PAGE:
BURNETT: All right. Thanks very much to both of you.
SALAM: Thank you.
BURNETT: And all of your smart points aside, I say the guy can get a day off. He can have a guys weekend even though he's the president.
All right. Still to come, today, officials announced what caused the fire that crippled the Carnival Cruise Triumph and turned it into a floating nightmare. We have that reason that we've been waiting for.
And it's not pennies from heaven, but what the meteor left behind could mean big, big, big bucks.
BURNETT: Our third story OUTFRONT, a galactic gold rush. The meteor that exploded over Russia last week left behind some destruction. Thousands of people were injured, there were piles of broken glass, windows were blown out, and the pictures were incredible. But it also left behind and unknown number of tiny meteorites which might be 40 times more valuable than gold.
Phil Black is in the Ural Mountains where professionals and amateurs prospectors alike for all looking for a piece of the pie. PHIL BLACK, CNN INTERNATIONAL CORRESPONDENT: Erin, scientists say this was the point of impact. They say this is where part of that meteor slammed through the ice of this frozen lake. They have been searching this area. And they say around here, they have found 53 separate small fragments of that meteorite.
They believe there could be bigger pieces beneath the ice, beneath the water on the bottom of this lake. The ice here is really thick. This lake is frozen for about six months of the year. But locals say that the impact created a huge explosion of ice and snow high up into the air and a big steam cloud as well. Up on the surface here, scientists have been combing this whole area, so although fragments have been found on the surface, a bigger mystery remains, what lies beneath the ice?
Scientists are pretty sure there are even bigger fragments now sitting beneath the ice, beneath ten meters of water on the bottom of this lake. Some divers have been in to see what they could find, but they said it was very silty, visibility was poor, they found nothing. But they're going to try again in the spring when the snow and ice melts, and scientists believe that will be the best time to find any fragments that made it to the surface. Not just here at the lake, but across the vast, snow-covered Siberian wilderness. Erin.
BURNETT: Thank you, Phil. OUTFRONT next, she's known Olympian Oscar Pistorius for more than six years. A friend of Pistorius talks about him and his relationship with Reeva Steenkamp next.
And Burger King is fond of saying have it your way. Well, some hackers have taken that to heart.
BURNETT: Welcome back to the second half of OUTFRONT. We start with stories we care about where we focus on reporting from the front lines. And we begin with gas prices. They're going up. According to AAA, prizes have risen for 32 days running. The average price for a gallon of regular unleaded is now $3.73. The highest prices in California, where prices have gone as high as 15 -- $5.19 a gallon.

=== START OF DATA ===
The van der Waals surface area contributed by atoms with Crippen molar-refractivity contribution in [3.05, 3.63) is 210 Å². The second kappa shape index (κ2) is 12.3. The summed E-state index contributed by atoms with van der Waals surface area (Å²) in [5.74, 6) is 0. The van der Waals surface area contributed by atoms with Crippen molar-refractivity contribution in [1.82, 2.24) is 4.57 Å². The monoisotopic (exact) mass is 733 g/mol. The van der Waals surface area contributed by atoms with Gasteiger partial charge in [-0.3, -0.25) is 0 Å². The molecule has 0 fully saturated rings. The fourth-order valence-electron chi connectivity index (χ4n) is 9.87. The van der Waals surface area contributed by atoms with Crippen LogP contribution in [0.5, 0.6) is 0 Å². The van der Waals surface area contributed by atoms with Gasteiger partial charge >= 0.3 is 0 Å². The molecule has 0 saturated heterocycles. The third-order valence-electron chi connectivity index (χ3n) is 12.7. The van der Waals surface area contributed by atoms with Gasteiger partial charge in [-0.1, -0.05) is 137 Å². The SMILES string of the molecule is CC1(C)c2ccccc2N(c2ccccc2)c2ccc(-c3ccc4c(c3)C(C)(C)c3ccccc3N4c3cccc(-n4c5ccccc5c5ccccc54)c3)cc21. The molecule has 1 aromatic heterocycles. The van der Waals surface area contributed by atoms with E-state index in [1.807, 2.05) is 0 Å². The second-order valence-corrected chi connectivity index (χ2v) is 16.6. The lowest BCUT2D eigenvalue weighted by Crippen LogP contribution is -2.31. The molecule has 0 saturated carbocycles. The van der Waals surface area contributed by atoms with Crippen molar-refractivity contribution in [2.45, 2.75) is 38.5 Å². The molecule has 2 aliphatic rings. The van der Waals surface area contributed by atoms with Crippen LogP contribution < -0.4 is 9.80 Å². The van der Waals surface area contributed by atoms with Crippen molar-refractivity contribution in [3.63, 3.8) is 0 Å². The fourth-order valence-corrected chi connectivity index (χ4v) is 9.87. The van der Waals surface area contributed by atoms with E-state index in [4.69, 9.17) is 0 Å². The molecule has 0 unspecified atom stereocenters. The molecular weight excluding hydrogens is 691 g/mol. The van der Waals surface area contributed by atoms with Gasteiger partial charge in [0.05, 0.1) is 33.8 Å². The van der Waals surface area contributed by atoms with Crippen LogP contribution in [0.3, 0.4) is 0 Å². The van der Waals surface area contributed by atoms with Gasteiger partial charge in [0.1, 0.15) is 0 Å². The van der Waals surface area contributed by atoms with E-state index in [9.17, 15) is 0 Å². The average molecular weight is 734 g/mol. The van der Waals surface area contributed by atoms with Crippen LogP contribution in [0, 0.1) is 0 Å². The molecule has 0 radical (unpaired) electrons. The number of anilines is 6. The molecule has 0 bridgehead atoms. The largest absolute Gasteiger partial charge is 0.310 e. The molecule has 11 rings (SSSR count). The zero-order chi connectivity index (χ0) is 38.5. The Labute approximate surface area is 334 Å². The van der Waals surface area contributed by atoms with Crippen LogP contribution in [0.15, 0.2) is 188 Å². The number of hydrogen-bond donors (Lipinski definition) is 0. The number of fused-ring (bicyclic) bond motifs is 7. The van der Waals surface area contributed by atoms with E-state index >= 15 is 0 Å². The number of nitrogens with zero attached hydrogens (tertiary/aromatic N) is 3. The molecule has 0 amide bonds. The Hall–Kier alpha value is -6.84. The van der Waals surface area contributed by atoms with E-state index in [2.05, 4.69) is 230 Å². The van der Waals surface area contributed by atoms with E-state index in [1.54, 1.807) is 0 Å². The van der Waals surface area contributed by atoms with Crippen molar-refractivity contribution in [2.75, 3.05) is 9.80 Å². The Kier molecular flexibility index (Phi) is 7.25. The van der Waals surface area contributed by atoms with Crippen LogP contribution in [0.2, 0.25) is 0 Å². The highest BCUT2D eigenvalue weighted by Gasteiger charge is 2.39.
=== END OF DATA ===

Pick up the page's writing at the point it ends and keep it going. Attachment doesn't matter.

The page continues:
Greg Liskoski of gasbuddy.com tells us that one of the problems is refineries are in transition. They basically have a special blend of winter gasoline, and then they have to make summer blend. The refineries have to shut down to make that switch. They perform maintenance in that time. All that means less output.
Well, Venezuelan president Hugo Chavez has announced he's back home. He was being treated for cancer in Cuba for ten weeks. He has not been seen in public since June. Expert Javier Carrales of Amherst College tells us the return was a surprise and creates a problem for Chavez's opposition. Because he says, look, they have been pushing for more clarity on the president's health. But now that he's back, they have to be more careful about how they speak out against him because they don't want to be viewed as attacking a sick man.
A group of U.S. lawmakers have gone to Mali to meet with the interim president and military officials there. Among them, Senator Chris Coons of Delaware, who told reporters if the country could fully restore democracy, it's likely the United States would renew direct support for the Malian army. I spoke to Senator Coons last month about Mali, and he said he wants the United States to invest in building relationships in Africa that will increase stability so we don't have a repeat of what's happened in Mali. A man pushing for greater engagement there.
And Burger King's Twitter account was hacked today. The hackers took control of the account for just over an hour. They changed the name of the logo to McDonald's and sent out some very un-King-like tweets.
So, with its statement to OUTFRONT, Burger King acknowledged the hacks and apologized to its followers. But, in case you were wondering about the ham-burglars whereabouts, McDonald's did take to Twitter, of course, saying they empathize with their counterparts, but they had nothing to do with that hack.
But the bottom line is, I got to say, I give this win to Burger King. They picked up nearly 30,000 followers on their Twitter account. Hard to think what good press could possibly have caused that.
It's been 564 days since the U.S. lost its top credit rating. What are we doing to get it back?
Well, we're going to get some key housing data this week. Lately on that front, we have seen strong numbers, so economists are going to look to see if that trend continues.
And now our fourth story OUTFRONT, the "Blade Runner" murder case. In just a few hours, Olympian Oscar Pistorius will return to his South African courtroom for a bail hearing. We're likely to learn new details about the death of Pistorius' girlfriend, Reeva Steenkamp, who will be buried tomorrow.